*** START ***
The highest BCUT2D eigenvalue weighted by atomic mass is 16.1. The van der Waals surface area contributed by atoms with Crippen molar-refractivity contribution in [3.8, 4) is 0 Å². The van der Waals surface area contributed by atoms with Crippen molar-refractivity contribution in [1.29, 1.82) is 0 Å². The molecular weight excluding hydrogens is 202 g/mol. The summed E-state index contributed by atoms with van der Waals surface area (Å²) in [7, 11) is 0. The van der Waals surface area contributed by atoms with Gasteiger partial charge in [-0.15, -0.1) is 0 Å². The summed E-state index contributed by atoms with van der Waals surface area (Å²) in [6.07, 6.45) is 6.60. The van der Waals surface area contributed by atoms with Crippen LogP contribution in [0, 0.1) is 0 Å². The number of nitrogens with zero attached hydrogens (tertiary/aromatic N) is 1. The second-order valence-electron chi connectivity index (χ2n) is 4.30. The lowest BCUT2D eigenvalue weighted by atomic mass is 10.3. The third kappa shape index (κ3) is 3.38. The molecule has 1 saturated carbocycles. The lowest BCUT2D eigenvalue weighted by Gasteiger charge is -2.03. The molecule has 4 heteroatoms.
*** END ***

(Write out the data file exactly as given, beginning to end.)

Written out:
The highest BCUT2D eigenvalue weighted by atomic mass is 16.1. The van der Waals surface area contributed by atoms with Crippen molar-refractivity contribution in [3.8, 4) is 0 Å². The van der Waals surface area contributed by atoms with Crippen molar-refractivity contribution in [1.29, 1.82) is 0 Å². The molecular weight excluding hydrogens is 202 g/mol. The summed E-state index contributed by atoms with van der Waals surface area (Å²) in [7, 11) is 0. The van der Waals surface area contributed by atoms with Gasteiger partial charge in [-0.15, -0.1) is 0 Å². The summed E-state index contributed by atoms with van der Waals surface area (Å²) in [6.07, 6.45) is 6.60. The van der Waals surface area contributed by atoms with Crippen LogP contribution in [0, 0.1) is 0 Å². The number of nitrogens with zero attached hydrogens (tertiary/aromatic N) is 1. The second-order valence-electron chi connectivity index (χ2n) is 4.30. The lowest BCUT2D eigenvalue weighted by atomic mass is 10.3. The third kappa shape index (κ3) is 3.38. The molecule has 1 saturated carbocycles. The lowest BCUT2D eigenvalue weighted by Gasteiger charge is -2.03. The molecule has 4 heteroatoms.